LONDON — When Ngozi Fulani was invited to a reception at Buckingham Palace on Tuesday hosted by Camilla, the queen consort, she did not expect to find herself being repeatedly questioned by a member of the household staff about where she was from.
Ms. Fulani, who is Black and was born in Britain, documented the exchange with the staff member, whom she identified as “Lady SH,” on Twitter. The encounter, she said, left her with “mixed feelings” about the gathering, which was dedicated to raising awareness about violence against women and girls.
“The rest of the event is a blur,” wrote Ms. Fulani, who runs a group, Sistah Space, that helps women who are victims of domestic violence.
Buckingham Palace said on Wednesday that the staff member had resigned and offered her “profound apologies for the hurt caused.” Several London newspapers identified her as Susan Hussey, a close friend of Queen Elizabeth II who served her for decades as a lady-in-waiting and is Prince William’s godmother. The palace did not confirm the staff member’s identity.
“We take this incident extremely seriously and have investigated immediately to establish the full details,” the palace said in a statement. “In this instance, unacceptable and deeply regrettable comments have been made.”
The swiftness and strong language of the palace’s statement suggested that King Charles III, who took the throne three months ago, was intent on showing he would not tolerate any perception of racist behavior in the royal household. It was the first significant such tempest to erupt since the death of the queen in September.
The incident also carried a distinct echo of accusations leveled by Meghan, a biracial American-born actress and the wife of Prince Harry, that a member of the royal family had spoken in racist terms about her unborn child. In a televised interview with Oprah Winfrey in March 2021, Meghan said the family member, whom she did not name, expressed concern about the child’s skin color.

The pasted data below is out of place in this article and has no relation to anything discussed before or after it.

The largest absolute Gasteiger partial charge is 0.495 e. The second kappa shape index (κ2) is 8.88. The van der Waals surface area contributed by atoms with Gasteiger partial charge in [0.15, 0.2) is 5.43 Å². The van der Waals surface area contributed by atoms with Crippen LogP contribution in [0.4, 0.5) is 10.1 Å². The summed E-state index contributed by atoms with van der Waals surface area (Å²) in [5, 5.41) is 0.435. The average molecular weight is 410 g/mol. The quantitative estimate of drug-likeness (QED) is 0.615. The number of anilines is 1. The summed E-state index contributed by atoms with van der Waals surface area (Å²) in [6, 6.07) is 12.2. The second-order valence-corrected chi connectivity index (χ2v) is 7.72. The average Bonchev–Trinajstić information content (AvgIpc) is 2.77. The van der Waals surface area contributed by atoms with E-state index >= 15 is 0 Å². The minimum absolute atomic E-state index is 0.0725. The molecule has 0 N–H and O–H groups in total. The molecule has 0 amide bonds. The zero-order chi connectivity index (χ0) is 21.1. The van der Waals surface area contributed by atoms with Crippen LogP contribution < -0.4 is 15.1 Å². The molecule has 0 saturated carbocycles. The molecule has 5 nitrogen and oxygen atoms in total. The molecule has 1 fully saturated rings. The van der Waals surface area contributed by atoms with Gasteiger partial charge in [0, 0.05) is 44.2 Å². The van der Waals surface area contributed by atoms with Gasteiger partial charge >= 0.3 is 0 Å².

At the time, the palace said in a more delayed and muted statement that the allegations of racism were “concerning,” and “while some recollections may vary, they are taken very seriously and will be addressed by the family privately.”
William, the eldest son of Charles and Harry’s brother, later told reporters, “We’re very much not a racist family.” No one has publicly identified the family member said to have made the comment, and the incident remains shrouded in hearsay.
“This is in stark contrast to how long it took for the palace to respond to the allegations that Meghan made in the Oprah interview,” said Peter Hunt, a former royal correspondent for the BBC. “This is exactly what they needed to do, at speed,” he said, adding that the royal family was acting more like “a modern corporation and not an ancient institution.”
Unlike in the case of Meghan’s allegation, there were witnesses to the exchange with Ms. Fulani, which occurred as more than 300 guests were milling in a reception room. After repeated questioning, Ms. Fulani said she told the woman she was of “African heritage, Caribbean descent, and British nationality.”
“I knew we’d get there in the end,” the woman replied, according to Ms. Fulani. ‘You’re Caribbean!”
Mr. Hunt said the palace also acted quickly because William and his wife, Princess Catherine, are traveling to Boston this week to present awards given out by the Earthshot Prize, an organization founded by William to help entrepreneurs with solutions to climate change and environmental issues.
It is the first visit to the United States by the new prince and princess of Wales in eight years, and it may include a meeting with President Biden in Boston on Friday, where Mr. Biden is scheduled to attend Democratic fund-raisers.
“William’s role in this is key,” Mr. Hunt said. “They just don’t need this before his visit to the States.”
Last March, William and Catherine made a trouble-prone tour of the Caribbean, where Britain’s colonial legacy and calls for reparations dogged the couple at every stop. William spoke candidly about the stain of slavery.
“I want to express my profound sorrow,” the prince said at a dinner in Jamaica. “Slavery was abhorrent, and it should never have happened.”